Nutrition for Growth (N4G) commitment
CIFF commits up to a further USD $700 million to address undernutrition, totalling USD $793 million over the period 2013-2020. The large majority of this will be focused on nutrition-specific interventions.
Please note: The field ‘Financial Commitment 2015’ reflects the Multi-Year Value (MYV) of investments approved in the year 2015 and NOT Annual Year Commitments.
-Nutrition-sensitive 100%: $33,192,186
-Nutrition-sensitive 25%: $10,537,777
-Nutrition-sensitive 100%: US$35,471,336
-Nutrition-sensitive 25%: US$3,066,459
Commitments: US$ 30,298,571
Disbursements: US$ 19,027,039
Commitments: US$ 47,423,509
Disbursements: US$ 68,617,123
Assuming a linear rate of progress, the cumulative commitments and disbursements for 2013-2020 (US$1,058,414,179) are above the amount in the original commitment (US$793,000,000)
CIFF intends to develop, together with the UK Department for International Development (DFID) and the UBS Optimus Foundation, a new catalytic financing facility for nutrition that will aim to attract and incentivize new private and philanthropic funds, alongside increased domestic budgets, to accelerate the scaling up of prioritized high-impact nutrition programs in partner countries. 2015 update: CIFF is currently investing in a number of key ways to address undernutrition and has over the last year committed over US$90 million. Today, CIFF commits up to a further US$700 million to address undernutrition, totalling US$793 million over the period 2013–2020. The large majority of this will be focused on nutrition-specific interventions. This is a historic and transformational commitment for CIFF, because of the importance and urgency we attach to addressing immediately and seriously the continued obscenity of undernutrition of children in developing countries. We intend to use this finance to support partnerships with those countries which are demonstrating political commitment and leadership and shared responsibility with credible plans which are being implemented at scale, and which are transparently measuring progress and results.
Power of Nutrition was established in 2015 with three anchor funders (including CIFF), and to-date, it has secured a total committed funds of $169.8m for investment purposes. Coupled with government and other implementing partners, philanthropic and development funders and private sector co-funding, Power of Nutrition’s current portfolio represents a total co-investment value of $540m. With 18 investments across 14 countries in sub-Saharan Africa and Asia, Power of Nutrition has enabled over 92 million people (including approximately 48 million children under age 5, 21.5 million adolescents, and more than 22 million women of reproductive age) to access health and nutrition interventions addressing all forms of malnutrition – underweight, stunting, wasting, micronutrient deficiencies and even a partial expansion into overweight and obesity.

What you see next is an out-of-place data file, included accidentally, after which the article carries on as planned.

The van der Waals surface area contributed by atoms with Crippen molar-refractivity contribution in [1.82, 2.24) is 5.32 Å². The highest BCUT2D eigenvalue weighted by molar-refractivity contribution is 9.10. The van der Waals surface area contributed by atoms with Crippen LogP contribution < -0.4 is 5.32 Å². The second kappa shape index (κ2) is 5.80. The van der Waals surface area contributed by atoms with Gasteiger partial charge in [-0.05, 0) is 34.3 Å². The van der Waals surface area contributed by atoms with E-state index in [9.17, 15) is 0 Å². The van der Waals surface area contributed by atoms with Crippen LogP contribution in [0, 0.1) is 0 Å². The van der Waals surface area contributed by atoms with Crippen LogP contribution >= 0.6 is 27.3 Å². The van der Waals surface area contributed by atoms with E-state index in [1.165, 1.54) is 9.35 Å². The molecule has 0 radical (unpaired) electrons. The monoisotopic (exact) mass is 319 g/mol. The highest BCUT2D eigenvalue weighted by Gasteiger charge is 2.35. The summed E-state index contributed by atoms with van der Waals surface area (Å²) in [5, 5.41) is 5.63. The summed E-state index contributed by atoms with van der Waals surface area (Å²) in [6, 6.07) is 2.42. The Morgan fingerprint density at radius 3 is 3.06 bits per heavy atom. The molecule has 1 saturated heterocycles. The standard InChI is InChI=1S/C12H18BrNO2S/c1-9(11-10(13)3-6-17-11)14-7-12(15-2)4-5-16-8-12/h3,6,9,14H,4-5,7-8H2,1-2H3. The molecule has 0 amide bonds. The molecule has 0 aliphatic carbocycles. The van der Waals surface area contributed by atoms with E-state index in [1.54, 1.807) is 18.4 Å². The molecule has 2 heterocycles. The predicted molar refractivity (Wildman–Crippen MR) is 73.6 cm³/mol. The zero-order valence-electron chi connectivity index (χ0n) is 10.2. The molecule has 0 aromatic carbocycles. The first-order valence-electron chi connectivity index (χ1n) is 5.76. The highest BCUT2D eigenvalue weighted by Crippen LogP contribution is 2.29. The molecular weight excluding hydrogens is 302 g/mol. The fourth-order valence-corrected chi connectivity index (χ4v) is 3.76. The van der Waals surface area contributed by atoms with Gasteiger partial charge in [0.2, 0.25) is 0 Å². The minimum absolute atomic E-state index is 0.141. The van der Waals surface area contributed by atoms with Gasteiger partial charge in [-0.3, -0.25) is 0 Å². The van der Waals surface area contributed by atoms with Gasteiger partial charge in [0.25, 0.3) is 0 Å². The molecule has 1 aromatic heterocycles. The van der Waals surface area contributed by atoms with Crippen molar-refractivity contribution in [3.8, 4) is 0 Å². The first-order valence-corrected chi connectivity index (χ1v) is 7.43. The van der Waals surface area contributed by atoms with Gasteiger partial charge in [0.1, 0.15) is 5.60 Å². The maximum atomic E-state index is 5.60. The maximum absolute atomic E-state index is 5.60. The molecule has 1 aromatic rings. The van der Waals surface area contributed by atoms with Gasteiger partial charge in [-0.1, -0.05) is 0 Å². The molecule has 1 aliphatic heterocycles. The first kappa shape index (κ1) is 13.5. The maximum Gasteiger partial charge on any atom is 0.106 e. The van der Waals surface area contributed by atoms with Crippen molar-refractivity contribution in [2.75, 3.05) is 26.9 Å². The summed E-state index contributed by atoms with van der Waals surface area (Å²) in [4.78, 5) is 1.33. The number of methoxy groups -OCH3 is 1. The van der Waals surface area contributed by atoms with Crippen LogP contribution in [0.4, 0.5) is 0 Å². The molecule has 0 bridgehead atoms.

CIFF has partnered with UNICEF, BMGF and other funders to create a new ecosystem for wasting financing, allowing countries to unlock matched funding with domestic allocations for wasting treatment. The partnership will also fund the development of costed country roadmaps to bring prevention, early detection and treatment together within health systems. This effort will support a system change approach, working closely with governments to strengthen primary health and community systems to ensure that wasting prevention, early detection and treatment is integrated into routine services for children.
CIFF has also invested in partnerships to strengthen the uptake of nutrition preventive interventions and test the integration of community-based management of uncomplicated cases of moderate and severe acute malnutrition through community health programmes in Kenya, Rwanda and Burkina Faso. Additionally, we are building on CIFF’s upstream efforts and connecting them to critical midstream and downstream efforts to address production, distribution, and consumption of nutritious foods by supporting governments to deliver interventions that integrate health and agriculture services to address malnutrition among children and pregnant and lactating women in Ethiopia.
CIFF has continued to play a key role in funding evidence generation for prevention of Low Birth Weight by addressing anemia during pregnancy, using conditional cash transfers, innovative social and behavior change communication, improving antenatal care and community engagement in India. We are also closely working with partner countries for scale up of evidence-based interventions, such as multiple micronutrient supplements (MMS) for pregnant women in Bangladesh and Ethiopia.
At least half of the individual commitment components are assessed to be on course